Michael's plywood

The Rocketry Forum

Help Support The Rocketry Forum:

JeffS

Well-Known Member
Joined
Jul 31, 2003
Messages
141
Reaction score
0
I was at Michael's the other day and noticed that they had some fairly inexpensive 1/8th plywood. I was about to get some for my first try at cutting out fins on the bandsaw when I noticed that the sticker on the wood said "no aircraft use". Is this stuff ok for fins or do I need the high priced stuff from the RC airplane store?

Thanks,
Jeff
 

sandman

Well-Known Member
Joined
Jan 18, 2009
Messages
10,563
Reaction score
11
LOL!

I think they are trying to cover their legal behinds!:D

You can use it for a rocket or an aircraft...just not for one you are going to fly in.:)
 

powderburner

Well-Known Member
Joined
Jan 18, 2009
Messages
7,399
Reaction score
6
Sandman is correct,
These markings are to warn that the plywood has not been 'rated' as suitable/acceptable/safe for use on manned (real) aircraft like homebuilders do in their garages
The manufacturing process for man-rated plywood has to pass much more stringent criteria, and samples of the product have to pass testing (kinda like samples are tested when manufacturing rocket motors?) Consequently, man-rated plywood ends up costing quite a bit more, too
The stuff you found in the store is just fine to use for rocketry (unless you are riding in your rocket?)
 

Micromeister

Micro Craftman/ClusterNut
TRF Lifetime Supporter
TRF Supporter
Joined
Jan 19, 2009
Messages
15,074
Reaction score
51
Location
Washington DC
LOL What powder said! not for manned aircraft use!
It's great for anything we'ed like to build! Incidentally 3/64" 3 ply can be rolled into some fairly tight (BT-55 to 80 or BT-60 to 101) transition and boattail cones. Also make a great covering to foam fins like the very large and complex fins and transition on this 3X upscale Laser-X
 

JeffS

Well-Known Member
Joined
Jul 31, 2003
Messages
141
Reaction score
0
You know, the thought did occur to me that they meant "real" aircraft, but then I thought" naah, who buys wood for their homebuilt at Michael's?"
Thanks alot guys. I'm off to get some.
Jeff
 

powderburner

Well-Known Member
Joined
Jan 18, 2009
Messages
7,399
Reaction score
6
Originally posted by Micromeister
this 3X upscale Laser-X
Only word of warning that comes to mind is to pay attention to the weight that this adds to the back end.

Fins laminated with plywood will be pretty much bullet-proof, at least compared to the balsa that I usually use.

I know Micromeister already knows this, but many of you guys need to remember to recheck your stability margins if you add this type of construction to your rocket.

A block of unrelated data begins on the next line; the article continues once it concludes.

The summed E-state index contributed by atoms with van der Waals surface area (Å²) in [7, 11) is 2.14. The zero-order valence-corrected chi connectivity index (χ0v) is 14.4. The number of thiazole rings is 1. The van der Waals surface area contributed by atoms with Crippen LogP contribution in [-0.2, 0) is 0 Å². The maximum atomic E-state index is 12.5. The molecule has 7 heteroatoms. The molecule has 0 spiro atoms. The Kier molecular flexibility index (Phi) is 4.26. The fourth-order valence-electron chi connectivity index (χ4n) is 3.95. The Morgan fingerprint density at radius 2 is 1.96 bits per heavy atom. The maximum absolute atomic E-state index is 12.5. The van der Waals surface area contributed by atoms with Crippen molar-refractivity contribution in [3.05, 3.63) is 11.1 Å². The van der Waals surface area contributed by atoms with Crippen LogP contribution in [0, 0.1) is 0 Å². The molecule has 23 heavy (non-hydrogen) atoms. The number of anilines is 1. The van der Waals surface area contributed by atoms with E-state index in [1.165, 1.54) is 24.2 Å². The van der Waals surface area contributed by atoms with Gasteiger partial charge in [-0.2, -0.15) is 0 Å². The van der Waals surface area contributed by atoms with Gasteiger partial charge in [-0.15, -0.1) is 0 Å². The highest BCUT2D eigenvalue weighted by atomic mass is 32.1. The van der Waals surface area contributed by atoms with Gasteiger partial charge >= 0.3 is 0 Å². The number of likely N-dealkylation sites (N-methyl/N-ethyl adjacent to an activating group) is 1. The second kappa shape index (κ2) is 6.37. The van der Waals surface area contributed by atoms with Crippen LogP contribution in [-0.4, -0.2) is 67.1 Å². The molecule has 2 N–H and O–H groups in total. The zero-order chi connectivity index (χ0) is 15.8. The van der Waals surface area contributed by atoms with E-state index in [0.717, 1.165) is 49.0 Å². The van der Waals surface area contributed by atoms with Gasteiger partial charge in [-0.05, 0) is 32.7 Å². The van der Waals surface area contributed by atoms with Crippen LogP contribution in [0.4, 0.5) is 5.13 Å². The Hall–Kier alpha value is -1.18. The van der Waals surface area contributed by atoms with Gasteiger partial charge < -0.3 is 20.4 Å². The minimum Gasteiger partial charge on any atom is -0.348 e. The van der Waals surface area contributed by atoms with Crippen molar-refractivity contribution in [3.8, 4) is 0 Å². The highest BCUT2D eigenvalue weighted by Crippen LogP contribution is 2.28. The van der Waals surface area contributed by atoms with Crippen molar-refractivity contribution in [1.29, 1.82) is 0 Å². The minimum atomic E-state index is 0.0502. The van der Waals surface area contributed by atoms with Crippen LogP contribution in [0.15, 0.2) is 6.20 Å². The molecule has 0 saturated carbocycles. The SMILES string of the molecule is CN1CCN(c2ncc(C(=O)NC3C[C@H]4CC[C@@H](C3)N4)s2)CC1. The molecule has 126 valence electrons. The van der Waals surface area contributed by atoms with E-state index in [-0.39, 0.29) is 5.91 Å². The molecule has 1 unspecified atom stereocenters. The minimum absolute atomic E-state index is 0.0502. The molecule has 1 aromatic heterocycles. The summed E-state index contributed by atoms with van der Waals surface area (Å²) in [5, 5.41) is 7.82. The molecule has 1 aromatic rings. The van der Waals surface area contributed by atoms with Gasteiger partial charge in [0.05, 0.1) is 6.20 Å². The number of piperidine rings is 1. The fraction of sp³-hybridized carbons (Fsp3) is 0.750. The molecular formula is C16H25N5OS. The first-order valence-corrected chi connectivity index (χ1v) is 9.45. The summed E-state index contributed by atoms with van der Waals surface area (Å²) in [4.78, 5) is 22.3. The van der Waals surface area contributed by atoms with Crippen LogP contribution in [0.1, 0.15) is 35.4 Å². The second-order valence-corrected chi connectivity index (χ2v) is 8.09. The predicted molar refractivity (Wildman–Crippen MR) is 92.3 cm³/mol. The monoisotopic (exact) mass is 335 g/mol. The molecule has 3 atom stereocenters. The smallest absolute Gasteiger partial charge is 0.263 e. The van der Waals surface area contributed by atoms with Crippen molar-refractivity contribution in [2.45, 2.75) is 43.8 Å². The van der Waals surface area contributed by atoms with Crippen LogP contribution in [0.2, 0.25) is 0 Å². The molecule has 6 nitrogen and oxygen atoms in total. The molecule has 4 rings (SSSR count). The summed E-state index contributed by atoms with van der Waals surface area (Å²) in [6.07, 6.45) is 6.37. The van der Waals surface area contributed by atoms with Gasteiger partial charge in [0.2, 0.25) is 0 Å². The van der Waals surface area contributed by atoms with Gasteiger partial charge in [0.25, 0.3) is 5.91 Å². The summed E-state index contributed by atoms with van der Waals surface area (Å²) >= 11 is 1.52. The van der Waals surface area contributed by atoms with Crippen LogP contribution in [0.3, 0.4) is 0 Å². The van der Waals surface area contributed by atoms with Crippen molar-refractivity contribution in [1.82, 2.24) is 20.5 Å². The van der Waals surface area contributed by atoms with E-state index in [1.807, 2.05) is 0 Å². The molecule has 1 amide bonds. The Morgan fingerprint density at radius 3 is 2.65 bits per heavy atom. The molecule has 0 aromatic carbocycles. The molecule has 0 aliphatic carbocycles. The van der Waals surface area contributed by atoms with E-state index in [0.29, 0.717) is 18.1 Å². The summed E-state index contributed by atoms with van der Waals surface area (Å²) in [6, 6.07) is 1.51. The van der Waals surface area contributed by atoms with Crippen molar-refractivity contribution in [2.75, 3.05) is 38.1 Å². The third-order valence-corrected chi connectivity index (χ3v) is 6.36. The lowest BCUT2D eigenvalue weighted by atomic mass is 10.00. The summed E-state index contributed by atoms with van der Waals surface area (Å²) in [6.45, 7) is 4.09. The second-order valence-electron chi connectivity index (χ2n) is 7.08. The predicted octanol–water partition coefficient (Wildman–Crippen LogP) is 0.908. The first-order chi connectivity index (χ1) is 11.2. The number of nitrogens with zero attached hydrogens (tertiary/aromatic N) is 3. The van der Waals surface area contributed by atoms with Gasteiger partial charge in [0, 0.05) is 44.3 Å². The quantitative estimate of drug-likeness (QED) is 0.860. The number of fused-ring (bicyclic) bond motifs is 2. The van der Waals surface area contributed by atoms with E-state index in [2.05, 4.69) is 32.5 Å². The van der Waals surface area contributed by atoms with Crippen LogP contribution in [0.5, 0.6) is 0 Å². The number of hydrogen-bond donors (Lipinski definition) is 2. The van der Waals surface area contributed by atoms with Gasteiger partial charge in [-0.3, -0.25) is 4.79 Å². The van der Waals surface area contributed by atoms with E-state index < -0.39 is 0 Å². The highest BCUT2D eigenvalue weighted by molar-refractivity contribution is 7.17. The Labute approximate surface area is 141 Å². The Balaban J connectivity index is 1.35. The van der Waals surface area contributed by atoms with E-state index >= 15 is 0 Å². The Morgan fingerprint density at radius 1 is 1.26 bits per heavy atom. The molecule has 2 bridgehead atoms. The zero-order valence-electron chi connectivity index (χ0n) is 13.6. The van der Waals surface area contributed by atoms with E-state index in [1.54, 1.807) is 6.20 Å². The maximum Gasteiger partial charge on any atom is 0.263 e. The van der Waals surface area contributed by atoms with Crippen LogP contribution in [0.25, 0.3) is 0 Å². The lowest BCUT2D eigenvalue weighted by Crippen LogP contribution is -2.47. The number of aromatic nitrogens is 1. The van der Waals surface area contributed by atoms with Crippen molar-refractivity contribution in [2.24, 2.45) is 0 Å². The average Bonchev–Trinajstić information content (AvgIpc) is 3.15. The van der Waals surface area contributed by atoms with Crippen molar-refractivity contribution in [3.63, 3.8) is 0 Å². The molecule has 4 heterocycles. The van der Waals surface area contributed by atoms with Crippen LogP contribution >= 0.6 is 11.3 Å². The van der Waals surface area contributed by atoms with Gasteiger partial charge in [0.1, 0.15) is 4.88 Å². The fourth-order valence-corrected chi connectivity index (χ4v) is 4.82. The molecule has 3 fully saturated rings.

rstaff3

Oddroc-eteer
Joined
Jan 18, 2009
Messages
11,763
Reaction score
22
Of course you should always check the stability margins for any scratch or modded rocket...and for some kits too!
 

JeffS

Well-Known Member
Joined
Jul 31, 2003
Messages
141
Reaction score
0
pay attention to the weight that this adds to the back end.
Of course you should always check the stability margins for any scratch or modded rocket
Absolutely. Here's a pic of the machine in question. Very plain 3fnc. I had a bt70 tube left over and wanted to try some mid/high power building techniques. It's alot like the 3x24 cluster I built except with a 29mm motor mount, one less fin, and a payload section.
 

Micromeister

Micro Craftman/ClusterNut
TRF Lifetime Supporter
TRF Supporter
Joined
Jan 19, 2009
Messages
15,074
Reaction score
51
Location
Washington DC
Originally posted by powderburner
Only word of warning that comes to mind is to pay attention to the weight that this adds to the back end.

Fins laminated with plywood will be pretty much bullet-proof, at least compared to the balsa that I usually use.

I know Micromeister already knows this, but many of you guys need to remember to recheck your stability margins if you add this type of construction to your rocket.

Absolutely Powder.. However the reason for using 3/64" 3 ply laminated over foam is to SAVE weight. those huge fins...1/2" to 1/4" root to tip tapered were amost 20% lighter then Balsa fins of the same size. Believe it or not that entire model with 9volt battery and upper stage ignition wiring weighs 685.4g a little over 24ozs or 1.51lbs;) Last logged staged LOWt: was 837.1g with 3 D12-3's and a B6-6 sustainer,still a good bit under 2lbs.

My reasoning for using rolled ply on the transition was concern that the sustainer motors exhaust might burn thru a cardstock or other shroud material and turing suchs a huge transition would add a ton of unnecessary weight. a secondary advantage to the rolled ply shroud gave me a perfect place to house the upperstage (encapsulated mercury switch plus) ignition system and battery. Mid-west or however is manufactureing this light plywood is doing a great job. I really like the stuff for most LMR projects. I've also used the 3/64" - 3ply as fins for a couple of my micro models as well:)
 

kelltym88

Well-Known Member
Joined
Jan 18, 2009
Messages
3,912
Reaction score
27
I purchased and used said "1/8 plywood" from Michaels for my upscale Disruptor (https://www.rocketryforum.com/showthread.php?s=&threadid=10161&highlight=photon)

The link shows a step by step build. I was a little concerned at using that plywood at first 'cause I thought it was a little heavy. But, I loaded up the G64-4 reload and let 'er rip. It was awsome. I don't think you'll have any problem using it.
 

JeffS

Well-Known Member
Joined
Jul 31, 2003
Messages
141
Reaction score
0
Wow, great documentation and a great looking rocket!

I cut my fins out yesterday. My band saw blade is a little coarse for this stuff but I sandwiched the fin material between two pieces of scrap and they came out ok.

Jeff
 

rstaff3

Oddroc-eteer
Joined
Jan 18, 2009
Messages
11,763
Reaction score
22
I've use this stuff many times also...love their coupons. Just have to check that the pieces are not warped.
 
Top